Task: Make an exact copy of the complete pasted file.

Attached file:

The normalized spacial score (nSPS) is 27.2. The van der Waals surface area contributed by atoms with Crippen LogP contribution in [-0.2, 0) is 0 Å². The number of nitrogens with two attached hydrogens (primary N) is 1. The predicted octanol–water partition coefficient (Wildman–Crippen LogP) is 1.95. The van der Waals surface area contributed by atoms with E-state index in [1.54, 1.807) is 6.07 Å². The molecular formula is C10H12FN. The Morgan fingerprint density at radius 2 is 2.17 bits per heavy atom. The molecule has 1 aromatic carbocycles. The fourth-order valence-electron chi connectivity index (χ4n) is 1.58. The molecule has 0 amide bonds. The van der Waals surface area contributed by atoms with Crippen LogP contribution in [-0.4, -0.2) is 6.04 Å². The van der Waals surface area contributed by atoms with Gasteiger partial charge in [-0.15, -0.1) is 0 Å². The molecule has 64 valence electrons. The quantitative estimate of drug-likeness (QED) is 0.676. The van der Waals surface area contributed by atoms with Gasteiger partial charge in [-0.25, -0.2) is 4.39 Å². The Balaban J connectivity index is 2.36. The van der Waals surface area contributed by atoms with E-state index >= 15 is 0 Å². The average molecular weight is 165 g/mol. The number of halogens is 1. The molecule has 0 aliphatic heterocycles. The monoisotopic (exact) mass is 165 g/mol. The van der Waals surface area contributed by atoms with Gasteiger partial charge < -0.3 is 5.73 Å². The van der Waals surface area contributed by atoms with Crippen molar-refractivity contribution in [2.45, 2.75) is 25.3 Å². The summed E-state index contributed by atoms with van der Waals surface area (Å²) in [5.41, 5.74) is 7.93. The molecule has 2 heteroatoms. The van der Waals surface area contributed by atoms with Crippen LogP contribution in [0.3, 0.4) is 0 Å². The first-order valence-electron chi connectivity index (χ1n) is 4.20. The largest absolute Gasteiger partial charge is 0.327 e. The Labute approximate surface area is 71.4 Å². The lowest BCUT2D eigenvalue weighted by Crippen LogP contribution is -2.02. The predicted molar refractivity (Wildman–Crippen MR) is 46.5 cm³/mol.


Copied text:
The normalized spacial score (nSPS) is 27.2. The van der Waals surface area contributed by atoms with Crippen LogP contribution in [-0.2, 0) is 0 Å². The number of nitrogens with two attached hydrogens (primary N) is 1. The predicted octanol–water partition coefficient (Wildman–Crippen LogP) is 1.95. The van der Waals surface area contributed by atoms with E-state index in [1.54, 1.807) is 6.07 Å². The molecular formula is C10H12FN. The Morgan fingerprint density at radius 2 is 2.17 bits per heavy atom. The molecule has 1 aromatic carbocycles. The fourth-order valence-electron chi connectivity index (χ4n) is 1.58. The molecule has 0 amide bonds. The van der Waals surface area contributed by atoms with Crippen LogP contribution in [-0.4, -0.2) is 6.04 Å². The van der Waals surface area contributed by atoms with Gasteiger partial charge in [-0.15, -0.1) is 0 Å². The molecule has 64 valence electrons. The quantitative estimate of drug-likeness (QED) is 0.676. The van der Waals surface area contributed by atoms with Gasteiger partial charge in [-0.25, -0.2) is 4.39 Å². The Balaban J connectivity index is 2.36. The van der Waals surface area contributed by atoms with E-state index >= 15 is 0 Å². The average molecular weight is 165 g/mol. The number of halogens is 1. The molecule has 0 aliphatic heterocycles. The monoisotopic (exact) mass is 165 g/mol. The van der Waals surface area contributed by atoms with Gasteiger partial charge < -0.3 is 5.73 Å². The van der Waals surface area contributed by atoms with Crippen molar-refractivity contribution in [2.45, 2.75) is 25.3 Å². The summed E-state index contributed by atoms with van der Waals surface area (Å²) in [5.41, 5.74) is 7.93. The molecule has 2 heteroatoms. The van der Waals surface area contributed by atoms with Crippen LogP contribution in [0.3, 0.4) is 0 Å². The first-order valence-electron chi connectivity index (χ1n) is 4.20. The largest absolute Gasteiger partial charge is 0.327 e. The Labute approximate surface area is 71.4 Å². The lowest BCUT2D eigenvalue weighted by Crippen LogP contribution is -2.02. The predicted molar refractivity (Wildman–Crippen MR) is 46.5 cm³/mol.